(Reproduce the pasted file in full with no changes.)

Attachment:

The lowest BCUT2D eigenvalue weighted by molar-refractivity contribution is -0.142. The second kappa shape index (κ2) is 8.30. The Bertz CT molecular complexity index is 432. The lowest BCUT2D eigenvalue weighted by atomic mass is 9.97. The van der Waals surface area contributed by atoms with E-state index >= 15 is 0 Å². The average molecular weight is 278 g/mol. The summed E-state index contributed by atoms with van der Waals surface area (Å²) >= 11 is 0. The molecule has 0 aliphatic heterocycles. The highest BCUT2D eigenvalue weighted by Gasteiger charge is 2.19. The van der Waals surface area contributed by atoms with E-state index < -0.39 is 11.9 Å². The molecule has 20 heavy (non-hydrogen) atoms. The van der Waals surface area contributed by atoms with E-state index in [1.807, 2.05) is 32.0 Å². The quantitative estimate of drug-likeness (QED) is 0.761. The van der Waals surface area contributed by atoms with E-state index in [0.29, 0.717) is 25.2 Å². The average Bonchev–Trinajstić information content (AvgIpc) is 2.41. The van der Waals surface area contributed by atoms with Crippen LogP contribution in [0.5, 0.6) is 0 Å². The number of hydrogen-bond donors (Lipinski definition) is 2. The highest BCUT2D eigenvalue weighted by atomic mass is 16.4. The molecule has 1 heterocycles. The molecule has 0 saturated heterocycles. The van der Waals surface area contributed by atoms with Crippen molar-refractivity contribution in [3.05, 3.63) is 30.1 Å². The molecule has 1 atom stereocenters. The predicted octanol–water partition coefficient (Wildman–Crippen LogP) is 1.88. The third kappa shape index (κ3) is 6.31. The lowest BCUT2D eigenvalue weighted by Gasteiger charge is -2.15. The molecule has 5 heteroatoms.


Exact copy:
The lowest BCUT2D eigenvalue weighted by molar-refractivity contribution is -0.142. The second kappa shape index (κ2) is 8.30. The Bertz CT molecular complexity index is 432. The lowest BCUT2D eigenvalue weighted by atomic mass is 9.97. The van der Waals surface area contributed by atoms with E-state index >= 15 is 0 Å². The average molecular weight is 278 g/mol. The summed E-state index contributed by atoms with van der Waals surface area (Å²) >= 11 is 0. The molecule has 0 aliphatic heterocycles. The highest BCUT2D eigenvalue weighted by Gasteiger charge is 2.19. The van der Waals surface area contributed by atoms with E-state index < -0.39 is 11.9 Å². The molecule has 20 heavy (non-hydrogen) atoms. The van der Waals surface area contributed by atoms with E-state index in [1.807, 2.05) is 32.0 Å². The quantitative estimate of drug-likeness (QED) is 0.761. The van der Waals surface area contributed by atoms with E-state index in [0.29, 0.717) is 25.2 Å². The average Bonchev–Trinajstić information content (AvgIpc) is 2.41. The van der Waals surface area contributed by atoms with Crippen LogP contribution in [0.5, 0.6) is 0 Å². The number of hydrogen-bond donors (Lipinski definition) is 2. The highest BCUT2D eigenvalue weighted by atomic mass is 16.4. The molecule has 1 heterocycles. The molecule has 0 saturated heterocycles. The van der Waals surface area contributed by atoms with Crippen molar-refractivity contribution in [3.05, 3.63) is 30.1 Å². The molecule has 1 atom stereocenters. The predicted octanol–water partition coefficient (Wildman–Crippen LogP) is 1.88. The third kappa shape index (κ3) is 6.31. The lowest BCUT2D eigenvalue weighted by Gasteiger charge is -2.15. The molecule has 5 heteroatoms.